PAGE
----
Can iterative devices justify their price tags?
In Australia, Apple’s newly-announced iPhone X costs $1,579 for the 64GB model, or $1,829 for the 256GB model. Needless to say, unless you’re Rupert Murdoch or Donald Trump, that’s a lot of money to spend on a phone. Now, there is some justification for that price tag. Not only does the iPhone X boast a better OLED screen, but it nearly scraps the bezel entirely, alongside camera and AR tech that promise to be futuristic, even if rather superfluous (and in the case of Face ID, mildly alarming).
But who is it for? The wealthy, basically, or else people who really need to have the best available phone technology in their pocket and don’t mind sacrificing a great deal else. People will buy it regardless, but as time goes by it seems increasingly silly to fork out too much on a smartphone because, let’s be honest: these things just aren’t built to last, nor are they meant to.
There are a bunch of factors that contribute to a smartphone’s lifespan. How heavy a user are you, and how many times do you charge it per week? According to Battery University — an independent battery testing company associated with battery analytics firm Cadez — your average lithium-ion battery can only handle between 300-500 charging cycles per lifespan, with a cycle consisting of any charge commenced when the phone is below 70% capacity. That means if you’re anything like me, your battery is likely to start tapering off at around the one year mark.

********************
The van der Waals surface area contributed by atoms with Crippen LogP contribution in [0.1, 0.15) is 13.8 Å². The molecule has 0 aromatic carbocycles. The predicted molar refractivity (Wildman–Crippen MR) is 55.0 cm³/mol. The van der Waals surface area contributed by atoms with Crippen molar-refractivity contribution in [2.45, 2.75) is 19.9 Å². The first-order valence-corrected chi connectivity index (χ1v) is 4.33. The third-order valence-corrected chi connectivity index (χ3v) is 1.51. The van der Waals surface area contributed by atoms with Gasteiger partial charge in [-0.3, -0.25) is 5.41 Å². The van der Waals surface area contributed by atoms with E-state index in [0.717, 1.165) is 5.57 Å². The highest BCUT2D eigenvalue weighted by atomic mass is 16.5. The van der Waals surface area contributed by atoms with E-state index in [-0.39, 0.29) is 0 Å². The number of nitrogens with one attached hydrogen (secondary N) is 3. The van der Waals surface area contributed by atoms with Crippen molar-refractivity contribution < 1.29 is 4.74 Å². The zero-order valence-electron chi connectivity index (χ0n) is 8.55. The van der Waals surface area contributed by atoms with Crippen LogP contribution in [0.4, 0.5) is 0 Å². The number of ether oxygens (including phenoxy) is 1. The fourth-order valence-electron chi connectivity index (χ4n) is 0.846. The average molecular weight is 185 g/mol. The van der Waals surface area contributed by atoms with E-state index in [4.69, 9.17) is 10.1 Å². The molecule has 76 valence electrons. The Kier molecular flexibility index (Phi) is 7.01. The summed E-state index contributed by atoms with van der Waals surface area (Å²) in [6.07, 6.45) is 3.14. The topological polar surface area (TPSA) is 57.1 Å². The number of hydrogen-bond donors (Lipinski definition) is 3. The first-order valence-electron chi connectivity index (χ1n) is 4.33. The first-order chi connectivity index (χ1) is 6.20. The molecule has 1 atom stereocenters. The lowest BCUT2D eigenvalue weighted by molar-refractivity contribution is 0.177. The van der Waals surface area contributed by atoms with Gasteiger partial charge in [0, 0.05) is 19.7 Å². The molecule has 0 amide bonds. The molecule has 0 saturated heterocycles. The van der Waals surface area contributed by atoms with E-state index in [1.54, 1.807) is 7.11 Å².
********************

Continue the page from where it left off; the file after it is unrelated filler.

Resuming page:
While that’s the most practical consideration, there are also other more nebulous things to take into account. Apple releases at least one new iteration on its phone per year, as do all of the Android brands. Is this $1,579 going to feel like dead money this time next year, when Apple unveils new must-have concepts? Clearly this consideration isn’t going to help enthusiasts who simply must own all the new tech, but for anyone thinking a more expensive phone signals a longer term investment, then… probably not, I’m afraid.
Because in addition to battery degradation, alluring new models and the fact that you’ll probably end up dropping the damn thing, Apple has a habit of rolling out new OS versions which, if they don’t render your phone unusable if accidentally installed, may very well slow them down to the point of annoyance. This mild form of planned obsolescence is largely unproven with statistics but, in a New York Times article from 2014, the publication showed a graph that proved search queries for ‘iPhone slow’ tended to spike at a certain time every year.
The thing is, spending money on new phones feels really nice. But then, in a matter of months, you’ll forget that your phone was ever a novelty at all. Then, if you’re the soul-searching type, you may begin to wonder whether a $1,800 phone makes you happier than a $500 one. And you may discover that actually, it doesn’t, and that this impulse to acquire may find a better salve in craft beer brewing or hobby trains. Buy the new phone by all means, just do so knowing that you might be up for another $1,500 in less than twoyears time.